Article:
Established in 1904, the London Symphony Orchestra (LSO) is the oldest symphony orchestra in London and has been the resident orchestra at the Barbican Centre in the City of London since it opened in 1982. The LSO is a self-governing collective, made up of nearly a hundred players, and performs over 120 concerts a year. For its 2017/18 season, which kicks off in September, the LSO will debut their new music director, Sir Simon Rattle, and to coincide with the announcement of the season’s plans, the orchestra has introduced a new identity designed by London-based The Partners, who designed the LSO logo in 2004 (and which remains as is for this identity).
Following an extensive audit, The Partners developed an ambitious and progressive identity inspired by the LSO logo which uses the very same starting point that a concert performance would - the conductor. With Sir Simon Rattle at the very heart of the visual identity, The Partners created a visual language that both depicts the conductor’s movements as he creates and shapes a musical performance, and reflects the emotional power of the performance itself through colour, texture and motion.
Using a motion capture suit and specially modified baton, the setup included twelve top-of-the-range Vicon Vantage cameras capturing movement at 120 frames per second, resulting in incredibly accurate data capture.
Projects that don’t have a logo change have a little less chance to make it on Brand New because we all love logos so much so when it’s only an identity change it has to be something pretty drastic, interesting, and/or a clear change in presentation. I don’t know what the 2016/17 season materials looked like but I am pretty sure they did not look anything like you are about to see below nor that it employed motion capture. Sir Simon Rattle may be no Andy Serkis but he wields a mean baton that serves as the motion data captured by the University of Portsmouth and Vicon Motion Systems to hand off to Tobias Gremmler — his Kung Fu Motion Visualization video is a must watch — to translate into the basis of the identity.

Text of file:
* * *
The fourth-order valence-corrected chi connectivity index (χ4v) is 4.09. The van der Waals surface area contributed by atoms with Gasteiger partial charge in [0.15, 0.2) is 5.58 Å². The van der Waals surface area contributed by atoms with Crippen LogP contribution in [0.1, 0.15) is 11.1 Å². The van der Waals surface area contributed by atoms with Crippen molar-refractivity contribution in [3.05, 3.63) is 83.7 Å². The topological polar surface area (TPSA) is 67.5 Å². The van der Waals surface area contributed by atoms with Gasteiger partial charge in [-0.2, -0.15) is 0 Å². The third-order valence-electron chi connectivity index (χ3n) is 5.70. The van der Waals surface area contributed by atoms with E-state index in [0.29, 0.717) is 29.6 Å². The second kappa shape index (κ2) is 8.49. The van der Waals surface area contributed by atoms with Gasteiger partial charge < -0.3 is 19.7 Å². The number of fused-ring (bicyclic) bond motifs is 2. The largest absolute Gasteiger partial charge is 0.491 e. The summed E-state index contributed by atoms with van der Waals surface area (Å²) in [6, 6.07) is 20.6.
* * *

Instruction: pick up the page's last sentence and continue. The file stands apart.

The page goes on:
The second stage of the process saw The Partners commissioning and working closely with digital artist Tobias Gremmler who transformed the motion data into a series of an animated films reflecting the emotional qualities of the music. Through Tobias’ creative interpretation, the cacophony of the Orchestra at full force becomes an explosive maelstrom of wood, brass and strings. In quiet and smouldering moments, the LSO string section conjures towers of smoke, and the sweeping gestures of Rattle are rendered in wires reminiscent of the strings on the instruments themselves.
The four different styles in principle have no direct relation to symphonies or what we’ve come to expect of symphonies… they are almost as gratuitous as the late 1990s exploding polygon stuff that was all the rage except that, here, there is a music conductor literally behind it. So, while visually, it seems odd, there is a purpose and a very direct connection. Also, I would be lying if I didn’t say that I saw the video and went “Whoah”.
A typographic approach was developed, consisting of two techniques reflecting the movement of Sir Simon Rattle as he conducts: A fluid movement captures his grand and sweeping gestures; an angular movement captures his more intense and urgent gestures. This technique is applied sparingly to the headline font to express the movement and emotion of the music. Singular words are also split over multiple lines, to further add a sense of movement and rhythm.
The custom typography is equally out there — both as a custom type family for a symphony and as a custom type family, period — with the motion of the baton slicing through the letterforms in a smooth, elegant way, almost like watching marbled paper get made.
As cool as the motion capture looks in animation it doesn’t quite translate into convincing key images for the applications… They are more like one-off interpretations rather than long-term solutions. I do like the energy and explosiveness they convey, much like a symphony piece building to its climax. The custom font over the 3D graphics may be one cool thing too many put together and the overall vibe seems highly experimental which, even without being overly familiar with the LSO, doesn’t strike me as being their main hook. There is also the assumption that the logo — itself an interpretation of a conductor conducting — can play along with this new identity but that’s really not the case as the logo looks completely alien to the identity around it and vice versa. I want to like the resulting applications more than I actually do, simply because it’s a complete detachment from the expectations of what a world-class symphony should look like but, in the end, I think that’s just what this is, a forceful break from conventions too centered on technology and style. Still, I 100% support its daringness and commitment to do something different and perhaps others in the comments (or in the LSO’s audience) will see it in a much more favorable (or at least less apprehensive) light.